You Do You

Just like a relationship – you really never know what’s going on behind closed doors so therefore DO NOT COMPARE yourself to others! 

The Money with Katie blog has great advice… “just like we shouldn’t discern how “normal” our spending is by comparing it to what our friends are doing, we also can’t make statistically valid comparisons about lifestyle choices, either”.

She elaborates, “when it comes to comparison—your comparison gauge simply won’t function properly unless the person you’re using as a yardstick is yourself (unless there’s another person you know who had the exact same upbringing, resources, opportunities, unlucky breaks, and brain—then compare away).”

Your life experiences have brought you to where you are today. No one, except for a cloned twin will have made the same decisions. Even in families with the same financial upbringing, siblings can emerge with different ideas and priorities about money. This is to reiterate that financial decisions are personal and informed by many different factors, that vary from our friends’ circumstances.

Stick to your Plan

Lastly, I counsel my clients to stay the course you are on AND if someone makes you feel bad for not taking that lavish trip, or buying the expensive meals/items then they might not really be your friend after all.  For those of us who are familiar with the show Friends, one episode highlighted the dangers of trying to keep up with friends who spend their money differently. The group of six friends went out to dinner and Monica, Chandler and Ross ordered appetizers, drinks and dinner while Joey, Phoebe and Rachel all ordered a cup of soup and water. When the bill came, the three who were making more money, assumed they’d split the tab, while the others had to confess they couldn’t afford it. It was awkward but because it’s a sitcom, it was resolved with a joke and a laugh track. In real life, when you have a plan for your spending, you can avoid putting yourself in a situation where you are over-extended or not being honest about your priorities.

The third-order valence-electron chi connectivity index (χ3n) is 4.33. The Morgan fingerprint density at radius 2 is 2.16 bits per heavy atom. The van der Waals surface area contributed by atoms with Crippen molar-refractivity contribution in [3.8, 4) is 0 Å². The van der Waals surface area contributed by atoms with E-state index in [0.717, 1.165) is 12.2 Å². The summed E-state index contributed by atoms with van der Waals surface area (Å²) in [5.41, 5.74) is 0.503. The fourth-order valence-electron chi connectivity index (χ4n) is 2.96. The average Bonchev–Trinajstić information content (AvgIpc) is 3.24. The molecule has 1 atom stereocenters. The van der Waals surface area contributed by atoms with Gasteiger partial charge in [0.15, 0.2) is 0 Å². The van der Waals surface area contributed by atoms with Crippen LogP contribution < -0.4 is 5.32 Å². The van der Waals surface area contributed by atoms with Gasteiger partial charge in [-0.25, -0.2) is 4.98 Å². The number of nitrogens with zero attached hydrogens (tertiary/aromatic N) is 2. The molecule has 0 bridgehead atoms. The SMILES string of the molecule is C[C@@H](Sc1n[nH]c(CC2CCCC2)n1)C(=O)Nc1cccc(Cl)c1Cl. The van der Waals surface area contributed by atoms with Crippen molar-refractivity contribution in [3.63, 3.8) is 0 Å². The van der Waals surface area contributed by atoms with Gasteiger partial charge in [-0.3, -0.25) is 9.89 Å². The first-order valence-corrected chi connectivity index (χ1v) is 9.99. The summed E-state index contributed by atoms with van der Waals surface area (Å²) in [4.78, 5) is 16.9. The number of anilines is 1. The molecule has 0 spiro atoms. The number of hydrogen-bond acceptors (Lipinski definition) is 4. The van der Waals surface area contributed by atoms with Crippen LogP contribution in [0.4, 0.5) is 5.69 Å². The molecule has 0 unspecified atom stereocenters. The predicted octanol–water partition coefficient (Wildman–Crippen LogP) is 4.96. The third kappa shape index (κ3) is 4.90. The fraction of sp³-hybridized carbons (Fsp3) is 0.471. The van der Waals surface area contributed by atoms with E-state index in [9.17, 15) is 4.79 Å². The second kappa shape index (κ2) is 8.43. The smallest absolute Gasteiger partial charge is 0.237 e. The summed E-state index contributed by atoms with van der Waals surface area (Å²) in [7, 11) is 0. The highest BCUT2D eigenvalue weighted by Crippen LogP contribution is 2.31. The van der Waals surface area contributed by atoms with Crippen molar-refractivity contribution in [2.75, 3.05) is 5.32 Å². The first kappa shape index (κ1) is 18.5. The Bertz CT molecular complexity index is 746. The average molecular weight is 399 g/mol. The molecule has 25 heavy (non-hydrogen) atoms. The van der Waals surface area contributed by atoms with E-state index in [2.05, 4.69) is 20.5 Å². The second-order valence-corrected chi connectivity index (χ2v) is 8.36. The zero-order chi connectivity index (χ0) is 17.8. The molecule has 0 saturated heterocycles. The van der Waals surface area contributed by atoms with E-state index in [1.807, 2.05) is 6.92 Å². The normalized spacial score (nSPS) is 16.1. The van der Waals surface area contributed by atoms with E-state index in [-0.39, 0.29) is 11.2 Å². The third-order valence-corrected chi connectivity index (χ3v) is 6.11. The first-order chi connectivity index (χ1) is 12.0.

In the end, it can be a humbling but also gratifying experience to do what works for you. In personal finances, this means setting your goals and budget, regardless of what your friends are doing. Do you want to take that trip to St. Lucia like your neighbors did? If yes, then make it a priority in your planning and saving. You’ll end up enjoying the trip even more if you do.

And remember, a real friend should support you and love you no matter what your income is and how you budget your money.



Katy Ufferman (ChFC) is a chartered financial consultant with Maxwell Financial Management and leads the firm’s practice dedicated to helping women with their investments and retirement planning. She’s an advocate for helping women plan for their retirement, because her firm has found although more women are providing for their families when it comes to preparing for retirement, only 10% of women feel very confident in their ability to fully retire with a comfortable lifestyle., 2017

The opinions voiced are for general information only and are not intended to provide specific advice or recommendations for any individual.